Good deal! It always has amazed me that many don 't take the time to read, or make an effort to understand, "the agreement" they enter into when/if they sign up, and I believe it is absolutely important that one understands "the deal".
As for exactly what the "Limited Liability" section means, "legal advice" can only be given by a lawyer (and IANAL!). I feel I understand it very well, and if you want my take on what it says "in plain English", I'll happily respond as best I can, with the understanding that my comments on that section are "purely my own understanding, not to be construed as legal advice, and worth exactly what you paid for them!"
As to the other posters' comments, they should probably respond on their own though I have a couple of thoughts:
To me, that clearly presumes that DreamHost just adds more customers without increasing the number of servers deployed or adjusting their network for growth. The fact they they are still well regarded by many after growing to their present size leads me to believe that will not be the case. As I said before, I've seen "growing pains" come, and go, as DreamHost has grown, and I am confident that , "overselling or not", DreamHost can, and will, add sufficient resources to handle their growth.
While I can't speak for lensman's meaning, those I define "kicked out" as those who have had accounts closed or sites suspended for ToS violations such as copyright infringement, spam, and/or running abusive and prohibited services (persistent processes, IRC daemons, servers, etc.). I'm know of other that have had to move to more robust services because the just grew to be too active (concurrent connections, server load, etc.), but I don't consider those in the "kicked out" category.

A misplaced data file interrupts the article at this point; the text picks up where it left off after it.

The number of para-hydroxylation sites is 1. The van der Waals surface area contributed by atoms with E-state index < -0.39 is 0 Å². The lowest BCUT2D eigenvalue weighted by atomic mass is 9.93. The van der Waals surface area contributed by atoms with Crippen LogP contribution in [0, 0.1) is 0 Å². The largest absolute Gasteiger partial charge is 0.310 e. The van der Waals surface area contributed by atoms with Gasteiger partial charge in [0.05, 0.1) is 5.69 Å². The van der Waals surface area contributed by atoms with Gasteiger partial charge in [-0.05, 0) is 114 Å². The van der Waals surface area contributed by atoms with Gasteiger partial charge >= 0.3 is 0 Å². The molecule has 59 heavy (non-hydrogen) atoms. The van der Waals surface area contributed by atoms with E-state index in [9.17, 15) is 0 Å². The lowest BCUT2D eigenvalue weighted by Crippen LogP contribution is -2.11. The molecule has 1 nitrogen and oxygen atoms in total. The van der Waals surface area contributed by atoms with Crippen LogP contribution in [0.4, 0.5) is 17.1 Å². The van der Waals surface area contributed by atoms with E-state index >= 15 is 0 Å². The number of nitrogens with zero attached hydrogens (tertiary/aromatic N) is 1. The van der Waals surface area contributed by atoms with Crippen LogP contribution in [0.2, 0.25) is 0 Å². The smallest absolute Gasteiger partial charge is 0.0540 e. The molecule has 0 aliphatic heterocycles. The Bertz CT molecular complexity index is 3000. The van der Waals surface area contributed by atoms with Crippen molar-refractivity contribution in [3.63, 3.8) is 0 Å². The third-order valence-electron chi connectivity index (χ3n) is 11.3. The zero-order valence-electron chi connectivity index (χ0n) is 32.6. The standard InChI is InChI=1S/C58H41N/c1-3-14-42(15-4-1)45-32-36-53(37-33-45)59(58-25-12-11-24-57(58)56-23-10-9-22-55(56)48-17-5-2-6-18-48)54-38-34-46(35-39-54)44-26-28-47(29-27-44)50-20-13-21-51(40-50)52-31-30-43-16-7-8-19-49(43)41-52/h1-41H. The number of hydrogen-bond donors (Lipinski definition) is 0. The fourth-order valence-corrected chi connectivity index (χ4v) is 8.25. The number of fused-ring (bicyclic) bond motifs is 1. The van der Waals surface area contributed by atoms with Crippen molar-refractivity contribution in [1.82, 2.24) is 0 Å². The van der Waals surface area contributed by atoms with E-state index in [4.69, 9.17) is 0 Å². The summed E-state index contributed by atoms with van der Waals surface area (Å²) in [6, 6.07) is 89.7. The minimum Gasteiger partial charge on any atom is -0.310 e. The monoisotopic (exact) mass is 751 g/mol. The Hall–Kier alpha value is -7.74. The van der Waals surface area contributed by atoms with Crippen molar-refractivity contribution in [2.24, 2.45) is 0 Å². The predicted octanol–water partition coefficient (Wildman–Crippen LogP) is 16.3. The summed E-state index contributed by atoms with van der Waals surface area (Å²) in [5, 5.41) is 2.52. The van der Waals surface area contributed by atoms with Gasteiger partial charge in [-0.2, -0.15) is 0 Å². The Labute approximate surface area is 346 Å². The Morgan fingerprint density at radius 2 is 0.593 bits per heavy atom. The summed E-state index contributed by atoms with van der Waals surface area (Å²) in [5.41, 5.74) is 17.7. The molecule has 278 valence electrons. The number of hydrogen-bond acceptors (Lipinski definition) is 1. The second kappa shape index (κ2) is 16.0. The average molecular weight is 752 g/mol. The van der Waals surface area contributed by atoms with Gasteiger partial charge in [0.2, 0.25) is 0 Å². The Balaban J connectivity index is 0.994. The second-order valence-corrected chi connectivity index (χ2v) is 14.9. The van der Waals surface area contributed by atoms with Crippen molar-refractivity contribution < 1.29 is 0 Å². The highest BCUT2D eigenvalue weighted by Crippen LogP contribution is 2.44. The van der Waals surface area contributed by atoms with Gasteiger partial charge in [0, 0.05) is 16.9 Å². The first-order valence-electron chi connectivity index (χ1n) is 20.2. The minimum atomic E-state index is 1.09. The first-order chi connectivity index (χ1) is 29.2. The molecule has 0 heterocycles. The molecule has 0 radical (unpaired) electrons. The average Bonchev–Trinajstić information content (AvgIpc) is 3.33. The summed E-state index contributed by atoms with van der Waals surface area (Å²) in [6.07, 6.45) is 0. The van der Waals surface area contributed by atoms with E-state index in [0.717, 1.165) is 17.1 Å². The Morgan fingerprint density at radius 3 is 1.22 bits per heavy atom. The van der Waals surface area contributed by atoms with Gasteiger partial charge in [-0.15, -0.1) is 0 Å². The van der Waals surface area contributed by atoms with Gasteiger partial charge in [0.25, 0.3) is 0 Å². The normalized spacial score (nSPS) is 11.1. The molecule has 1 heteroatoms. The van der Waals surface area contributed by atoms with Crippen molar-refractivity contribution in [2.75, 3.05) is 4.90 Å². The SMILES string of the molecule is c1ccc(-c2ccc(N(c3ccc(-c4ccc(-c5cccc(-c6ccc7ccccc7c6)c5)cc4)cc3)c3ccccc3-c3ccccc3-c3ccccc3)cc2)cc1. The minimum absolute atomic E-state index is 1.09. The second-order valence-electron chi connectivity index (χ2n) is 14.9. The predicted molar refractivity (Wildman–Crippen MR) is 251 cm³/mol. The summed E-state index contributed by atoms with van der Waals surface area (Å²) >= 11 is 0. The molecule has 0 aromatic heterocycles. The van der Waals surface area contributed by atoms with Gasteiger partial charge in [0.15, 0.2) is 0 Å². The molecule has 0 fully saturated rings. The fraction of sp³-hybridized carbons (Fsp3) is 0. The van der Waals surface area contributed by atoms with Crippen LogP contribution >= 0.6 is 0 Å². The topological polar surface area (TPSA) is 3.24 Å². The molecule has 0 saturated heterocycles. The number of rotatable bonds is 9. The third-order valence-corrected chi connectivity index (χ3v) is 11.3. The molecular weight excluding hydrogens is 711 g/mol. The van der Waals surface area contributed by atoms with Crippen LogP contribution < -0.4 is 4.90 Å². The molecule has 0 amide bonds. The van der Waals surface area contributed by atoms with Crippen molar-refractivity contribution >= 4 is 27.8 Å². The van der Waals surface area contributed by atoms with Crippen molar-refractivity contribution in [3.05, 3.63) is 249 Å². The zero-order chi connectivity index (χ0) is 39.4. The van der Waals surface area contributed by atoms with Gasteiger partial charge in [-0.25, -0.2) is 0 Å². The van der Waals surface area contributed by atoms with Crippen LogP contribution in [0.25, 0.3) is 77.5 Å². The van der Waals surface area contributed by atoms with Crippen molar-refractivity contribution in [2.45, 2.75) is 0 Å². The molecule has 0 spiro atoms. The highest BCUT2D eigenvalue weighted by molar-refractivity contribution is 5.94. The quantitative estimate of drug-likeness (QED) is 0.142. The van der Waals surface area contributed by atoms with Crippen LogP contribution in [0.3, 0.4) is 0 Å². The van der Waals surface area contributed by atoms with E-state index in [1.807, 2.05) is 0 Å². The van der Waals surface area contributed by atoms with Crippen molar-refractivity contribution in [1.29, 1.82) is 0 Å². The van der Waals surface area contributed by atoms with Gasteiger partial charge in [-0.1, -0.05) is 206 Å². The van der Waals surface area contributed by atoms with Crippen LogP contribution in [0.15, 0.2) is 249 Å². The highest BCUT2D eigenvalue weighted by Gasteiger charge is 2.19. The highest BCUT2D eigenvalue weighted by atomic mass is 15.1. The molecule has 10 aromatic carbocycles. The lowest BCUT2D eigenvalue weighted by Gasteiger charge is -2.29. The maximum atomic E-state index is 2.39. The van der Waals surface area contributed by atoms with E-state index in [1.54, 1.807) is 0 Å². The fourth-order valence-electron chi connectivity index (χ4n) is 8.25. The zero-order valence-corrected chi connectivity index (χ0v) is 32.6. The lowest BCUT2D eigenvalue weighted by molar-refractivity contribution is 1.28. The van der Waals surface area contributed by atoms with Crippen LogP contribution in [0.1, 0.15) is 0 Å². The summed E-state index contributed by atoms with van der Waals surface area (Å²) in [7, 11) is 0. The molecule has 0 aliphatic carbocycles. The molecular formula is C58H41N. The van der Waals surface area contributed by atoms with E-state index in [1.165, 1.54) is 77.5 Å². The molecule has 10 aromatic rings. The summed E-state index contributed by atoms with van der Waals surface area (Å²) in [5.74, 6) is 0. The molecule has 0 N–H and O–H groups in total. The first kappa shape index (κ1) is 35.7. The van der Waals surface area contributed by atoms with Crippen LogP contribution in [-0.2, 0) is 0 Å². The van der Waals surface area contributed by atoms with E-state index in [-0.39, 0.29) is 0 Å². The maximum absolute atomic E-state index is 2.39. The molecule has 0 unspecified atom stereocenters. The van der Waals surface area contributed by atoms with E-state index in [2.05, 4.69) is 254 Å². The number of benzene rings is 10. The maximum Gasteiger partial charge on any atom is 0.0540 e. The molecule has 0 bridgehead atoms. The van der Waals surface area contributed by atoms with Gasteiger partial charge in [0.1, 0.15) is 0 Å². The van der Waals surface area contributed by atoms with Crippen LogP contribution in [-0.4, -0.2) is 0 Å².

In my mind, "Playing nice" means recognizing that other users are sharing your server and taking appropriate steps to prevent your site/processes from monopolizing those shared resources to the detriment of other users.
One good example of "not playing nice" might be attempting to host a heavily trafficked "download" site (linux iso distro site?), heavy video downloading site, free image host, or other operation that needs to consistently serve many many concurrent connections with large downloads or interactivity. Many such sites, by the very nature of their CPU usage and demands on the server, are really only suited for operation on dedicated server (or a rack of them!) . People that expect to successfully run such sites on a "low-cost" shared host just need to realize that "it's not likely to work well," and when/if it starts to impact the other users on the server, the host is going to have to step in and make some change.
The ability to survive/handle a Digg or a /.'ing has a lot to do with how efficiently your site is coded and responding to the huge traffic spikes such activity can produce. A static version of that "Dugg" page, good MySQL optimization, etc. are important. Many DreamHosters have handled both Digg and /. without problem; others have had their sites, and the servers they are on, brought to their knees by such things - it's all about the code to a great degree!